According to Icardi, having a deeper understanding of the company and valuing the uniqueness of people allows this culture to be transferred both within the company and to customers.
A company’s reputation and its ability to attract talent also require a concrete Diversity & Inclusion strategy, as pointed out by Teresa Mancino, Talent & Learning Lead at ING, a company that has professionals who promote Diversity & Inclusion in all countries where it operates.
For the company, what made the difference in the success of its D&I policies was adopting a concrete approach to translate values into personal behaviour and corporate initiatives that promote real inclusion.
Constant measurement and listening through surveys have proved useful in making people feel involved, putting in place bottom-up action plans and monitoring their effectiveness over time. In Italy, for example, ING has built a HR dashboard to measure the level of diversity in various company areas.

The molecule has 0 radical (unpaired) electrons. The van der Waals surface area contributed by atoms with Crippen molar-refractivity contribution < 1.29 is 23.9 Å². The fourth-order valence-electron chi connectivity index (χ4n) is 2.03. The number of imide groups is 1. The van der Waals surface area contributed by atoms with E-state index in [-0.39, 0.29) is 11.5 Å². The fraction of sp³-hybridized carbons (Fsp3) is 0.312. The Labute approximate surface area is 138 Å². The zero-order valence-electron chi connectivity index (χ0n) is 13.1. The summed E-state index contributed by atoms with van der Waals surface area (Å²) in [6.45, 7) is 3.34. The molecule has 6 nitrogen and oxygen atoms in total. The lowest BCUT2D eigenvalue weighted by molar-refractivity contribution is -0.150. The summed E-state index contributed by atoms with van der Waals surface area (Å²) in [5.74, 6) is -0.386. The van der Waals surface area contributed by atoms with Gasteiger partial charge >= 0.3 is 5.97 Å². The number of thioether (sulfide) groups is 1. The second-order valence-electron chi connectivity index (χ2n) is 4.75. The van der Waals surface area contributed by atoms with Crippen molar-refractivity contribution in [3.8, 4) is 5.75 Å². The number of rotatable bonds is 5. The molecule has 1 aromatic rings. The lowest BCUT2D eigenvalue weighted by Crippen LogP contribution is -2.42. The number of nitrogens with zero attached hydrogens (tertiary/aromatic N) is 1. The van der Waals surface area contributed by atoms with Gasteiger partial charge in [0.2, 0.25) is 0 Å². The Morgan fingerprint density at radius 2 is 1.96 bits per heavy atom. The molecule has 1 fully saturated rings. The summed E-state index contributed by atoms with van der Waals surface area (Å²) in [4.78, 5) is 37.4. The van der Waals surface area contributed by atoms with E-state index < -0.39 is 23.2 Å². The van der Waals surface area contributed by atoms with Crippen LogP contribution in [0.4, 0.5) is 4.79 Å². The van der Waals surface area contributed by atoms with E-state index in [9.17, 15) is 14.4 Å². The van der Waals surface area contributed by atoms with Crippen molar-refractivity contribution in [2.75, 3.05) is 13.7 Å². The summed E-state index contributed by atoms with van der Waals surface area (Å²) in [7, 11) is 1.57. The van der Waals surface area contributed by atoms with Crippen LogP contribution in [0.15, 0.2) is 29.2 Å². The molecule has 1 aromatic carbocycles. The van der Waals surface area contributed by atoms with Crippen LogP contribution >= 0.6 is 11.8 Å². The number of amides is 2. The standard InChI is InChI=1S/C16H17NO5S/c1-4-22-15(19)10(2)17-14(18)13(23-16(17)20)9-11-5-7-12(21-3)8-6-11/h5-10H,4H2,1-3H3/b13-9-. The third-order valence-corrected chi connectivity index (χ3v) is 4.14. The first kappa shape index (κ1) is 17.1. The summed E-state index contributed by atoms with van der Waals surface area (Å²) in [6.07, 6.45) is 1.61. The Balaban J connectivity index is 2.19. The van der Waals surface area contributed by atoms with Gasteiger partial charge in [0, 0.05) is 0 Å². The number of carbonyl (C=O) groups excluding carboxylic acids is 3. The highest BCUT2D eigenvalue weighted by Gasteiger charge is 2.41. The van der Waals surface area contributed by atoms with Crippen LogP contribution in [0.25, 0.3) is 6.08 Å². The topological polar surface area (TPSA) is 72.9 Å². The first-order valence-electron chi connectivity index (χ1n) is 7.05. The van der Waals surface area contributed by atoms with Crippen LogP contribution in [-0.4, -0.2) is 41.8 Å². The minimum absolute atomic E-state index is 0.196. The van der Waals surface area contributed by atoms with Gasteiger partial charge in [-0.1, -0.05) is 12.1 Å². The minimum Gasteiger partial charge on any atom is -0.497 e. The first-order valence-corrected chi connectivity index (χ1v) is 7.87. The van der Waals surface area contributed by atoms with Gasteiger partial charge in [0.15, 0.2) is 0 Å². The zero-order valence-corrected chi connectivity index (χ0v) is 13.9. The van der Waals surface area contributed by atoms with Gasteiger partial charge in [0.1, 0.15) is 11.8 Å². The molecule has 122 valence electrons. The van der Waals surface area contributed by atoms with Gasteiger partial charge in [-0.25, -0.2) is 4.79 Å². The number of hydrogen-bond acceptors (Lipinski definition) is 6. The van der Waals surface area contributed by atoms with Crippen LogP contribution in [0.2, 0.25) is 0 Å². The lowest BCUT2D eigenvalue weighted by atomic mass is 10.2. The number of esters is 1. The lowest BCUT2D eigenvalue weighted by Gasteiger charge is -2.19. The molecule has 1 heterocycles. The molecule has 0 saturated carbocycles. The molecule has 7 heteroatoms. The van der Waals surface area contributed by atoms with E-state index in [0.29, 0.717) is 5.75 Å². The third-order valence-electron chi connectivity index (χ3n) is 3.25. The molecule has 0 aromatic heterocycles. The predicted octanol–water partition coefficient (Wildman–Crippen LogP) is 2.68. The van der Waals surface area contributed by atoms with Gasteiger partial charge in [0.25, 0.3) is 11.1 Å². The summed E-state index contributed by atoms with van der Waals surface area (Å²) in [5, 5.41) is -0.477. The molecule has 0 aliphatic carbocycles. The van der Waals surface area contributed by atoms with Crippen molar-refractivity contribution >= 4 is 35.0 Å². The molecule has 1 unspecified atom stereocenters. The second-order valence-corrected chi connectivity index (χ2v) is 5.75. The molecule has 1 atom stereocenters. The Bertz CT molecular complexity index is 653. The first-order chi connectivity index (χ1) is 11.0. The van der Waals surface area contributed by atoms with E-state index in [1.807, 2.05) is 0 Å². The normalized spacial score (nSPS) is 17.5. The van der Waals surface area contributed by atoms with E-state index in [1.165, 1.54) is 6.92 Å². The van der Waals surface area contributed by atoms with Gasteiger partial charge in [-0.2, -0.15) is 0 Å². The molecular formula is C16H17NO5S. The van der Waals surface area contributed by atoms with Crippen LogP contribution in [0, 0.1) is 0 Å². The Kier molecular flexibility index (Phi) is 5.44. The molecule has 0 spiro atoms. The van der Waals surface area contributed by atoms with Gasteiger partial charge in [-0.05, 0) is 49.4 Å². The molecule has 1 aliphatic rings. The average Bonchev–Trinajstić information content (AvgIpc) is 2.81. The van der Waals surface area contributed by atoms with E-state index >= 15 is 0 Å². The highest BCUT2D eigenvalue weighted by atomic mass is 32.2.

According to Mancino, every employee has a talent, but only a healthy and inclusive environment can help people to bring this talent to the surface.
Creating a deep and positive relationship between inclusion and performance is possible if D&I is properly embedded in an overall project. But, as Andrea Rubera, People Caring & Inclusion Manager at TIM, points out, in Italy, much still needs to be invested in communication (especially in small and medium-sized enterprises) to increase management awareness of the fact that D&I has a direct relationship with business.
For example, TIM discovered a positive effect on the involvement of its employees. Through research carried out in collaboration with the La Sapienza University of Rome, the company verified the impact of D&I initiatives on people, noting that those who said they felt more included also had the highest engagement values (the average level increased by 20 points over the last three years).